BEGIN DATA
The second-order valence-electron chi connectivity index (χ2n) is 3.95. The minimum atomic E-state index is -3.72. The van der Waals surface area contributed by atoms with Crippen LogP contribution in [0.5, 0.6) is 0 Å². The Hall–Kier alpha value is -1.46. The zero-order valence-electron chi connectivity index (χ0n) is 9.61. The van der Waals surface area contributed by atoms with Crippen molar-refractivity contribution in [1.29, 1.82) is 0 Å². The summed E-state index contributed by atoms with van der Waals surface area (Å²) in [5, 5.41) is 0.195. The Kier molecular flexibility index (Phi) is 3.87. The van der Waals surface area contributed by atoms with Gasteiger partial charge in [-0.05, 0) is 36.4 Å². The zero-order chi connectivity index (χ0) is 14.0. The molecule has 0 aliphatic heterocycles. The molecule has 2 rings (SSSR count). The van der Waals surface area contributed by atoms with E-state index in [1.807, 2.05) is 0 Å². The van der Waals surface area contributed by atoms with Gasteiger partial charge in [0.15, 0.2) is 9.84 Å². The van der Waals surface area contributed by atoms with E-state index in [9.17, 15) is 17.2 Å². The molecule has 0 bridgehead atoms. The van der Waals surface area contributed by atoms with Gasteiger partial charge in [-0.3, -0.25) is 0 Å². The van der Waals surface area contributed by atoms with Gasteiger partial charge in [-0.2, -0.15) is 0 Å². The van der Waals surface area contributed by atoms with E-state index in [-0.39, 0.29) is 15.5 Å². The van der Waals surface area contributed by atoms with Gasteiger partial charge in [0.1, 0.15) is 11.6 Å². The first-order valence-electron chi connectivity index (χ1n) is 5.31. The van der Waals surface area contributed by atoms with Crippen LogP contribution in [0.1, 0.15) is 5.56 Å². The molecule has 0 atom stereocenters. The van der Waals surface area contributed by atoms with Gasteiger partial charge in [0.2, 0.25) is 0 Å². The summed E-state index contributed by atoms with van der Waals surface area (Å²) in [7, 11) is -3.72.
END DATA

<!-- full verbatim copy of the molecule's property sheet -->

The second-order valence-electron chi connectivity index (χ2n) is 3.95. The minimum atomic E-state index is -3.72. The van der Waals surface area contributed by atoms with Crippen LogP contribution in [0.5, 0.6) is 0 Å². The Hall–Kier alpha value is -1.46. The zero-order valence-electron chi connectivity index (χ0n) is 9.61. The van der Waals surface area contributed by atoms with Crippen molar-refractivity contribution in [1.29, 1.82) is 0 Å². The summed E-state index contributed by atoms with van der Waals surface area (Å²) in [5, 5.41) is 0.195. The Kier molecular flexibility index (Phi) is 3.87. The van der Waals surface area contributed by atoms with Gasteiger partial charge in [-0.05, 0) is 36.4 Å². The zero-order chi connectivity index (χ0) is 14.0. The molecule has 0 aliphatic heterocycles. The molecule has 2 rings (SSSR count). The van der Waals surface area contributed by atoms with E-state index in [1.807, 2.05) is 0 Å². The van der Waals surface area contributed by atoms with Gasteiger partial charge in [0.15, 0.2) is 9.84 Å². The van der Waals surface area contributed by atoms with E-state index in [9.17, 15) is 17.2 Å². The molecule has 0 bridgehead atoms. The van der Waals surface area contributed by atoms with Gasteiger partial charge in [-0.3, -0.25) is 0 Å². The van der Waals surface area contributed by atoms with Gasteiger partial charge in [-0.2, -0.15) is 0 Å². The van der Waals surface area contributed by atoms with E-state index in [-0.39, 0.29) is 15.5 Å². The van der Waals surface area contributed by atoms with Gasteiger partial charge in [0.1, 0.15) is 11.6 Å². The first-order valence-electron chi connectivity index (χ1n) is 5.31. The van der Waals surface area contributed by atoms with Crippen LogP contribution in [0.1, 0.15) is 5.56 Å². The molecule has 0 atom stereocenters. The van der Waals surface area contributed by atoms with Gasteiger partial charge in [0.2, 0.25) is 0 Å². The summed E-state index contributed by atoms with van der Waals surface area (Å²) in [7, 11) is -3.72.